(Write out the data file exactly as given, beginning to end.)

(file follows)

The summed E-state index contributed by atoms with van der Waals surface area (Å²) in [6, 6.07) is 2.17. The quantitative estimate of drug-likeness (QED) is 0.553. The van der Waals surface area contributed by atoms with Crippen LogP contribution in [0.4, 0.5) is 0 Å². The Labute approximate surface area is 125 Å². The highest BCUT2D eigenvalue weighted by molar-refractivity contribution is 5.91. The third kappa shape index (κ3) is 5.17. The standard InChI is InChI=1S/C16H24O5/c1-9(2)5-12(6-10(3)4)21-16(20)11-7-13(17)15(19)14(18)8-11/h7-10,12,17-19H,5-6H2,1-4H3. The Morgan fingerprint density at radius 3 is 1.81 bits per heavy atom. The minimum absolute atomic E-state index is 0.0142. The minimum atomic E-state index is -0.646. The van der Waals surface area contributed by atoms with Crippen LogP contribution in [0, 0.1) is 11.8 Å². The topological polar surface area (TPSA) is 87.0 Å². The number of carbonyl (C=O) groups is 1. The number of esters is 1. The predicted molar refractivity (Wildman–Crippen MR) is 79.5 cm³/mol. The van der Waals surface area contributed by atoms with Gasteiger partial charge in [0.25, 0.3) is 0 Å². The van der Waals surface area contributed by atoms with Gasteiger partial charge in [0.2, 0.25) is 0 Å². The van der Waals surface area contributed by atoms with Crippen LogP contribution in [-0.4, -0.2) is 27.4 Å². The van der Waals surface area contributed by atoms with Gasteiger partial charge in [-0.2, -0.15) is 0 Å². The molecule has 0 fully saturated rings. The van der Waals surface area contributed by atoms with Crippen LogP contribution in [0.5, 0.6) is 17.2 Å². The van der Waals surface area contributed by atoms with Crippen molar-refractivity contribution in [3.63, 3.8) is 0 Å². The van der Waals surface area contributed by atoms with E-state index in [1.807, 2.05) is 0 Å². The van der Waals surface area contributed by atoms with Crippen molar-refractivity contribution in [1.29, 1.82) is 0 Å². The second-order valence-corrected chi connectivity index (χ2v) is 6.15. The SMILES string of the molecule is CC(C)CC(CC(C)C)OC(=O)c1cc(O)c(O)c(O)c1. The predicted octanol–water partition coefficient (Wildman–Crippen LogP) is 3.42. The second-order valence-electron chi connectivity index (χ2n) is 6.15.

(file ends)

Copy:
The summed E-state index contributed by atoms with van der Waals surface area (Å²) in [6, 6.07) is 2.17. The quantitative estimate of drug-likeness (QED) is 0.553. The van der Waals surface area contributed by atoms with Crippen LogP contribution in [0.4, 0.5) is 0 Å². The Labute approximate surface area is 125 Å². The highest BCUT2D eigenvalue weighted by molar-refractivity contribution is 5.91. The third kappa shape index (κ3) is 5.17. The standard InChI is InChI=1S/C16H24O5/c1-9(2)5-12(6-10(3)4)21-16(20)11-7-13(17)15(19)14(18)8-11/h7-10,12,17-19H,5-6H2,1-4H3. The Morgan fingerprint density at radius 3 is 1.81 bits per heavy atom. The minimum absolute atomic E-state index is 0.0142. The minimum atomic E-state index is -0.646. The van der Waals surface area contributed by atoms with Crippen LogP contribution in [0, 0.1) is 11.8 Å². The topological polar surface area (TPSA) is 87.0 Å². The number of carbonyl (C=O) groups is 1. The number of esters is 1. The predicted molar refractivity (Wildman–Crippen MR) is 79.5 cm³/mol. The van der Waals surface area contributed by atoms with Gasteiger partial charge in [0.25, 0.3) is 0 Å². The van der Waals surface area contributed by atoms with Gasteiger partial charge in [0.2, 0.25) is 0 Å². The van der Waals surface area contributed by atoms with Crippen LogP contribution in [-0.4, -0.2) is 27.4 Å². The van der Waals surface area contributed by atoms with Gasteiger partial charge in [-0.2, -0.15) is 0 Å². The molecule has 0 fully saturated rings. The van der Waals surface area contributed by atoms with Crippen LogP contribution in [0.5, 0.6) is 17.2 Å². The van der Waals surface area contributed by atoms with Crippen molar-refractivity contribution in [3.63, 3.8) is 0 Å². The van der Waals surface area contributed by atoms with E-state index in [1.807, 2.05) is 0 Å². The van der Waals surface area contributed by atoms with Crippen molar-refractivity contribution in [1.29, 1.82) is 0 Å². The second-order valence-corrected chi connectivity index (χ2v) is 6.15. The SMILES string of the molecule is CC(C)CC(CC(C)C)OC(=O)c1cc(O)c(O)c(O)c1. The predicted octanol–water partition coefficient (Wildman–Crippen LogP) is 3.42. The second-order valence-electron chi connectivity index (χ2n) is 6.15.